« iamroy wrote on Friday, Mar 22 at 11:19 AM »
If this means a "HANGOUT" Fest is coming next then you can bet your left arm I will be at the next Auburn city council meeting protesting. I'll probably be there anyway since I usually go but I'll be especially hot that night.
« iamroy wrote on Friday, Mar 22 at 11:16 AM »
I do'nt have much to say about this article but I would like to use this public forum to express my DISAPPOINTMENT in the Auburn University faculty for the new plans for Toomers Corner, most notably what I have termed as the "Poles and Wires" solution When I was a young Tiger my uncle would take me and my step-dad and step-brother to Auburn games, though usually non-conference except for one Kentucky game maybe in 1976? I don't remember. What I DO remember is rolling the Corner after games with him as we drank cold ones and "papered the trees". It brought tears to my eyes. I was maybe 10 or 12. I will not be taking Roy Jr. nor Louis nor Greg nor Martin to the new Toomers so they can role the poles and wires. I don't think they would cry as they threw toilet paper at a pole. BRING THE TREES ABCK.
« Atlas_Shrugs wrote on Friday, Mar 15 at 10:41 AM »
In response to Bearclaw's 11 March comment: That is factually incorrect. In DC v Heller (June 2008), the Supreme Court ruled that individuals do indeed have a right to self-defense with firearms. This was further supported when the US Court of Appeals for the Seventh Circuit ruled (December 2012) that Illinois' total ban on carrying firearms outside the home or business for self-defense was unconstitutional. Secondly, the militia is a separate entity from the Army, Navy, Marines, and Air Force. It is a defensive force organized at the state level, occasionally being called to national duty. The 2nd Amendment guarantees our right to stockpile weapons and ammunition to protect ourselves from a tyrannical government. Self-defense against criminals, hunting, and other sporting purposes, while not the original intent of this right, are wonderful after effects. No wording of the 2nd Amendment refers to "muskets," nor would it have. By the time of the Revolutionary War, smooth-bore muskets were known by Appalachian settlers and frontiersman to be inferior in range and accuracy to the Kentucky long rifle, which possessed a rifled barrel. Keep in mind that the Bill of Rights was ratified in 1789, six years after the war. To have limited the 2nd Amendment to muskets at that time would have been anachronistic and ill-suited. Furthermore, while our Founding Fathers possessed incredible foresight, they could not have conceived of the weapons technology that would come about nearly two hundred years later with the Armalite Rifle, commonly known as the AR-15, and its many variants. Your desire to limit defensive firearms to one shot and reload (in the style of muzzle-loaders) proves that you have never been exposed to a military environment or defensive situation where such limitations would threaten your life. Such an argument, is once again, anachronistic and ill-formed.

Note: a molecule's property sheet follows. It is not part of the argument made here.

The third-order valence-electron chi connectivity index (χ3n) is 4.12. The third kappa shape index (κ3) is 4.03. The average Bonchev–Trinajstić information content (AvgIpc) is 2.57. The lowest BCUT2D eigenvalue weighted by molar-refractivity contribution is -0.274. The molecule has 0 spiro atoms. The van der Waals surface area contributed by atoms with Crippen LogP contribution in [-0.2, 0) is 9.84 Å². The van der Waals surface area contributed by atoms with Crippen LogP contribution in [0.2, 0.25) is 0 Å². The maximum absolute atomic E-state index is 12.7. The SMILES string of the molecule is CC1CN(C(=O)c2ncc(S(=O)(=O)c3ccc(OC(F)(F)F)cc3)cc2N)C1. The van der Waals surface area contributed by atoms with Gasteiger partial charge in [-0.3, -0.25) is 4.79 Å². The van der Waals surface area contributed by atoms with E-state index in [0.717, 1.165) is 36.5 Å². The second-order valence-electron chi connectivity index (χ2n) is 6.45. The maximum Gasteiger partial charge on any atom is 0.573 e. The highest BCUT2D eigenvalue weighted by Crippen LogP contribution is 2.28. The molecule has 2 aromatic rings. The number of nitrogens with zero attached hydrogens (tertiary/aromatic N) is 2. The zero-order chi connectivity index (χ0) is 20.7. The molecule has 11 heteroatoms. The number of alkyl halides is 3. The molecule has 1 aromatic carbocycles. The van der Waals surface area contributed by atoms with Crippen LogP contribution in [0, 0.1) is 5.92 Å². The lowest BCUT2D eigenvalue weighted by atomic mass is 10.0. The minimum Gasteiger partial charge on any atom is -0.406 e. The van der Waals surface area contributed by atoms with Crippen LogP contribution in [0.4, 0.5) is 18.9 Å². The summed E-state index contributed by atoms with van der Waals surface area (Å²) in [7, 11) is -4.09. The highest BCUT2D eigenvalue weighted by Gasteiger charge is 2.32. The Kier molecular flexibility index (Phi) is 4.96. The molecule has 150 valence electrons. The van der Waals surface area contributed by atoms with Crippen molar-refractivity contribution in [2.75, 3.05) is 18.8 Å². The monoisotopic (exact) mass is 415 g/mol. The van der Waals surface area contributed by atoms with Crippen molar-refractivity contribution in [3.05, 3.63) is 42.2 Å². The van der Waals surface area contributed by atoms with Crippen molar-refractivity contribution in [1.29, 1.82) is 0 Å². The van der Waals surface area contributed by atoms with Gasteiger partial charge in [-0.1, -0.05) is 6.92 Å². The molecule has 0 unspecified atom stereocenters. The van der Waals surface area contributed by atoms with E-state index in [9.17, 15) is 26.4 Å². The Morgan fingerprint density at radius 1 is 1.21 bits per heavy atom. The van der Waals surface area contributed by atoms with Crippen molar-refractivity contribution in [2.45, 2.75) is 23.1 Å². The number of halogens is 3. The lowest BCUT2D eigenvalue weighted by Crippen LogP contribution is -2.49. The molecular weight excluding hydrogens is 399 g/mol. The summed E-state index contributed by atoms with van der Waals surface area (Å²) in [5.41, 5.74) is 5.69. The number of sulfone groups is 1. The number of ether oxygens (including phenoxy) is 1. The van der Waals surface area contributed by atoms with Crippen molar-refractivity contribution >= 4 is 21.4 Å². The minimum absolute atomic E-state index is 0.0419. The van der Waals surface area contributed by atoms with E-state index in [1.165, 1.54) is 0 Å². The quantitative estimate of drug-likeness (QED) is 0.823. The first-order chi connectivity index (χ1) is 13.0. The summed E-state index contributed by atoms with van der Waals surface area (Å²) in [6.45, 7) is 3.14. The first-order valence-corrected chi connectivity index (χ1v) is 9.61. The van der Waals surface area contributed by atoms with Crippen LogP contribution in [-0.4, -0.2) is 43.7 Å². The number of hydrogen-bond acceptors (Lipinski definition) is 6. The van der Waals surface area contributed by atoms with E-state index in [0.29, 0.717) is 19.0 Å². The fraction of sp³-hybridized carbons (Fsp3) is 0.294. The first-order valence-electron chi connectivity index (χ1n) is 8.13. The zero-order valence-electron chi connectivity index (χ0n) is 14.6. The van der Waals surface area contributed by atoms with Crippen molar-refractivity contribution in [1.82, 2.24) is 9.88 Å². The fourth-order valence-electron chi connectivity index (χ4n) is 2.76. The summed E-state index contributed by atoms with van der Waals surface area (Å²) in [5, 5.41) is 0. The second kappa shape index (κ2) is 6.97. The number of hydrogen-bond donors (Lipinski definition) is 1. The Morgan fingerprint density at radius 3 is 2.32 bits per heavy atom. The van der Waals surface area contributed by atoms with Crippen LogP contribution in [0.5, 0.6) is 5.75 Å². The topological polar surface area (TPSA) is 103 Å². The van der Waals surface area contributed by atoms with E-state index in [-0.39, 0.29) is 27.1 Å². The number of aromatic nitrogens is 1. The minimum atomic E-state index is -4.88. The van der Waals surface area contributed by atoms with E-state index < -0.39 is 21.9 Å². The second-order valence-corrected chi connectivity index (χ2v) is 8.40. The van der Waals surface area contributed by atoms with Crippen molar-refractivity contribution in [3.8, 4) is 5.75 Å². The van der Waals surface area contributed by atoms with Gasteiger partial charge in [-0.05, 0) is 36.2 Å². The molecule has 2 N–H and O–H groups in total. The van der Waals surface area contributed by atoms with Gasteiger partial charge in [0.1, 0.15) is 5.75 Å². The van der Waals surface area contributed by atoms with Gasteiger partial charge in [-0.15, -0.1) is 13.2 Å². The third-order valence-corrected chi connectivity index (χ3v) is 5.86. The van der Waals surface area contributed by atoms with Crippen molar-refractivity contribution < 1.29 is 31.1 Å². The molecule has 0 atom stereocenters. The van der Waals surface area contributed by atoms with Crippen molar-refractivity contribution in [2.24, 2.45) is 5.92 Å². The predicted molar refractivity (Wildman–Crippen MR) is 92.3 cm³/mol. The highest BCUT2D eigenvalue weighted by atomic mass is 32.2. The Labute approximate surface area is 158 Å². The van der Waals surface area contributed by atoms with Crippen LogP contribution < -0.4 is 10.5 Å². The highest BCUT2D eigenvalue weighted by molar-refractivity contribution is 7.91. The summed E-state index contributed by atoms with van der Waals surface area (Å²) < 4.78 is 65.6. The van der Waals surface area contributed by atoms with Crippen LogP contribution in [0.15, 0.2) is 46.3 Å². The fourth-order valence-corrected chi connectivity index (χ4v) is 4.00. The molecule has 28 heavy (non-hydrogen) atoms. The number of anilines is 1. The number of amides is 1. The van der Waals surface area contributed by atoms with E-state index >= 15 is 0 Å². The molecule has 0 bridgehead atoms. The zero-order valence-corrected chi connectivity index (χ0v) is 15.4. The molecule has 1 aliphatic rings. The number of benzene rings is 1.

« chiangrai wrote on Monday, Mar 11 at 11:31 AM »
I don't believe this guy wrote this rubbish. Unless the writer experienced Chiang Rai about 40 years ago, he is misleading everyone. I have lived in and near Chiang Rai for years. There is NO village within 20 miles of Chiang Rai that has children who have not seen white people unless the children are newborns. Chiang Rai itself has a huge population of expats and the surrounding villages have expats living in or near them, no matter how far out they are. Lastly, the tourists do run all over the countryside, hiking and on motorcycles and motorcycle tours. There is no place left untouched by tourists here. It is what it is and why the writer decided to take liberties with what it really is is beyond me. I guess losing credibility for the rest of his life isn't a big deal to him. What is real here is certainly worth writing about without embellishing anything.